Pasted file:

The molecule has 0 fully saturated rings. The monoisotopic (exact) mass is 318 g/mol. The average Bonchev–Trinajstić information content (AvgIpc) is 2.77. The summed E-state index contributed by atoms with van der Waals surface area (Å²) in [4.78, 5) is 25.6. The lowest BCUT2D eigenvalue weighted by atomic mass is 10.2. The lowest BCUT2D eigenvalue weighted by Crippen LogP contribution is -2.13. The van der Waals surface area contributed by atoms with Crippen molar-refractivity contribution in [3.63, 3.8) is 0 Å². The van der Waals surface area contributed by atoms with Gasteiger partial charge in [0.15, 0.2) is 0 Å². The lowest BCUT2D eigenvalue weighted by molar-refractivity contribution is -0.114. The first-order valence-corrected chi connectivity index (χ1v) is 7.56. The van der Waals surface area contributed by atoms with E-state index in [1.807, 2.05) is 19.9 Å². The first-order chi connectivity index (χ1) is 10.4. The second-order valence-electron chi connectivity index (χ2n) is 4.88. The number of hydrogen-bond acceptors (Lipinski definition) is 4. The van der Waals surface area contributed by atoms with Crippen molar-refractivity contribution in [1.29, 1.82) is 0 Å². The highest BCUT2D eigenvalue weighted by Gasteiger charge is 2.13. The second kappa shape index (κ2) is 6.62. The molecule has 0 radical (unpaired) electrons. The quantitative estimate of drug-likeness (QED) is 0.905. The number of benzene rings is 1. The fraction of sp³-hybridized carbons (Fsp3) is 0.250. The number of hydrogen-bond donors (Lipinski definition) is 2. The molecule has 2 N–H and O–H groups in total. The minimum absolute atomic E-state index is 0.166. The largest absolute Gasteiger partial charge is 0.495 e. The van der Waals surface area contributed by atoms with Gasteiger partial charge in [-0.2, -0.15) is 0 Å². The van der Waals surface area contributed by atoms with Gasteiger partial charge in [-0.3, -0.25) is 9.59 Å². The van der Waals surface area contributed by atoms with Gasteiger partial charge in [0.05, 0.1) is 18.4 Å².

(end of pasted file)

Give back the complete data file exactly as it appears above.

The molecule has 0 fully saturated rings. The monoisotopic (exact) mass is 318 g/mol. The average Bonchev–Trinajstić information content (AvgIpc) is 2.77. The summed E-state index contributed by atoms with van der Waals surface area (Å²) in [4.78, 5) is 25.6. The lowest BCUT2D eigenvalue weighted by atomic mass is 10.2. The lowest BCUT2D eigenvalue weighted by Crippen LogP contribution is -2.13. The van der Waals surface area contributed by atoms with Crippen molar-refractivity contribution in [3.63, 3.8) is 0 Å². The van der Waals surface area contributed by atoms with Gasteiger partial charge in [0.15, 0.2) is 0 Å². The lowest BCUT2D eigenvalue weighted by molar-refractivity contribution is -0.114. The first-order valence-corrected chi connectivity index (χ1v) is 7.56. The van der Waals surface area contributed by atoms with E-state index in [1.807, 2.05) is 19.9 Å². The first-order chi connectivity index (χ1) is 10.4. The second-order valence-electron chi connectivity index (χ2n) is 4.88. The number of hydrogen-bond acceptors (Lipinski definition) is 4. The van der Waals surface area contributed by atoms with Crippen molar-refractivity contribution in [1.29, 1.82) is 0 Å². The highest BCUT2D eigenvalue weighted by Gasteiger charge is 2.13. The second kappa shape index (κ2) is 6.62. The molecule has 0 radical (unpaired) electrons. The quantitative estimate of drug-likeness (QED) is 0.905. The number of benzene rings is 1. The fraction of sp³-hybridized carbons (Fsp3) is 0.250. The number of hydrogen-bond donors (Lipinski definition) is 2. The molecule has 2 N–H and O–H groups in total. The minimum absolute atomic E-state index is 0.166. The largest absolute Gasteiger partial charge is 0.495 e. The van der Waals surface area contributed by atoms with Gasteiger partial charge in [-0.2, -0.15) is 0 Å². The van der Waals surface area contributed by atoms with Gasteiger partial charge in [-0.3, -0.25) is 9.59 Å². The van der Waals surface area contributed by atoms with Gasteiger partial charge in [0.05, 0.1) is 18.4 Å².